Read - Or Re-read - This Intriguing Series

Since librarians are always scrambling to keep up with the latest books, re-reading is a pleasure we rarely enjoy.  But this spring sees the release of the newest title by Megan Whalen Turner in a series whose first book appeared in 1996.  Reason enough to start again at the beginning!

 “The Thief,” the first in the series, is set in a landscape that draws from ancient Greece for its look and feel, but it’s clearly Turner’s unique creation. As the book opens, Gen (short for Eugenides) has been thrown into prison for stealing from the King.  Boastful, brash and hot-tempered, Gen is a master thief, and that ability accounts for his unexpected release when the magus, counselor to the king, drags him out of his cell.  The plan is for Gen to steal Hamiathes's Gift, a precious stone that confers the power to rule on whoever holds it.  The magus knows where the stone lies, but the cave where it is hidden is so impenetrable that generations of thieves have perished trying to find it.

The first part of the book has the elements common to every quest tale:  warring personalities (Gen and the magus are joined by two young men and a seasoned soldier), physical danger, and long days in harsh terrain.  But when the group arrives in the barren land where the cave is located, the story takes some unusual twists.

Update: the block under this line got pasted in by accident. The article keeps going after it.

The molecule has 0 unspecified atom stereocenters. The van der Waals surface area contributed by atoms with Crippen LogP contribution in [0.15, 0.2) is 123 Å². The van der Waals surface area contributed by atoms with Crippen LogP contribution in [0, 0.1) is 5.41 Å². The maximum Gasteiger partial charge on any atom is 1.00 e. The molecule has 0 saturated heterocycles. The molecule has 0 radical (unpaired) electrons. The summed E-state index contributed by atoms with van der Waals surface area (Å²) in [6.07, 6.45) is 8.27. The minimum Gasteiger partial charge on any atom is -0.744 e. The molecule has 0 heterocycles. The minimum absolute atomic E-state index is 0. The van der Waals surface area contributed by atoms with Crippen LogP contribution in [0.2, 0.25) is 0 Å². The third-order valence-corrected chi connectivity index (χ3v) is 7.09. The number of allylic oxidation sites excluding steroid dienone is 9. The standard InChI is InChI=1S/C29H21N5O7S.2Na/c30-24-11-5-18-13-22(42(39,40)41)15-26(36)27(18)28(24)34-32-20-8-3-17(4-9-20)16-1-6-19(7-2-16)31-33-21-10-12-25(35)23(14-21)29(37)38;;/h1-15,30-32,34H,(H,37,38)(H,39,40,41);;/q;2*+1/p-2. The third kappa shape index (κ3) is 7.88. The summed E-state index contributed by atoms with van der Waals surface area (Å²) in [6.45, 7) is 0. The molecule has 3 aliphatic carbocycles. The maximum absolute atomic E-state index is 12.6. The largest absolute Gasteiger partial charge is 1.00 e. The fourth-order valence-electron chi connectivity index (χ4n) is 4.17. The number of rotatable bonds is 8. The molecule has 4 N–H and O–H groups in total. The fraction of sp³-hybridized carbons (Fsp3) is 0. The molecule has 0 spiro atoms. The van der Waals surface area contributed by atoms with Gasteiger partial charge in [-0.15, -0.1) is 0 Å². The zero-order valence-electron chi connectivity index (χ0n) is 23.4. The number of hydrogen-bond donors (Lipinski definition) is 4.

Gen sets off alone, armed only with his thieving tools, into a cave that leads to a dark underground maze that’s entirely empty except for the bones of a few earlier, unsuccessful thieves.  He explores every square inch of the maze but finds no doorways or hidden cupboards.  With only three nights left before the river floods the site, he’s under pressure to find the treasure soon or face certain death.

It’s no surprise that Gen is successful, but the story isn’t over yet.  The last chapter is filled with breathtaking twists that cast the entire tale in a new light.  Readers may be tempted to go back to the beginning to fully enjoy Turner’s clever, subtle misdirection and foreshadowing. 

The sequel, “The Queen of Attolia,” opens with Gen thieving again, this time in the palace of the Attolian queen.  But when he is caught, the queen takes a terrible revenge on him.  She returns him to Eddis, his own country, where he nurses his injury, while the queen of Eddis begins planning a war against Attolia.  This book and the sequel, “The King of Attolia,” weave vivid battle scenes and intricate plotting into storytelling that never falters.  Fans of the first three are eagerly anticipating the newest book, “A Conspiracy of Kings,” which reintroduces one of the young men from the first book, along with the return of Eugenides and the magus.

Turner’s books have received much acclaim, including a Newbery Honor for “The Thief.”  Despite that, readership remains small.  Though published for kids twelve and up, the books turn on concerns – politics, strategy, shifting relationships – that may have more appeal to adults than to teens.  Try the series on thoughtful middle and high school readers who enjoy Turner’s setting, characters and political brilliance.

For readers ten and up, Turner’s collection of magical short stories, “Instead of Three Wishes,” weaves together fantasy and reality, combining dry humor with an appreciation of the absurd.

This article was originally published in the Free Lance-Star on May 11, 2010.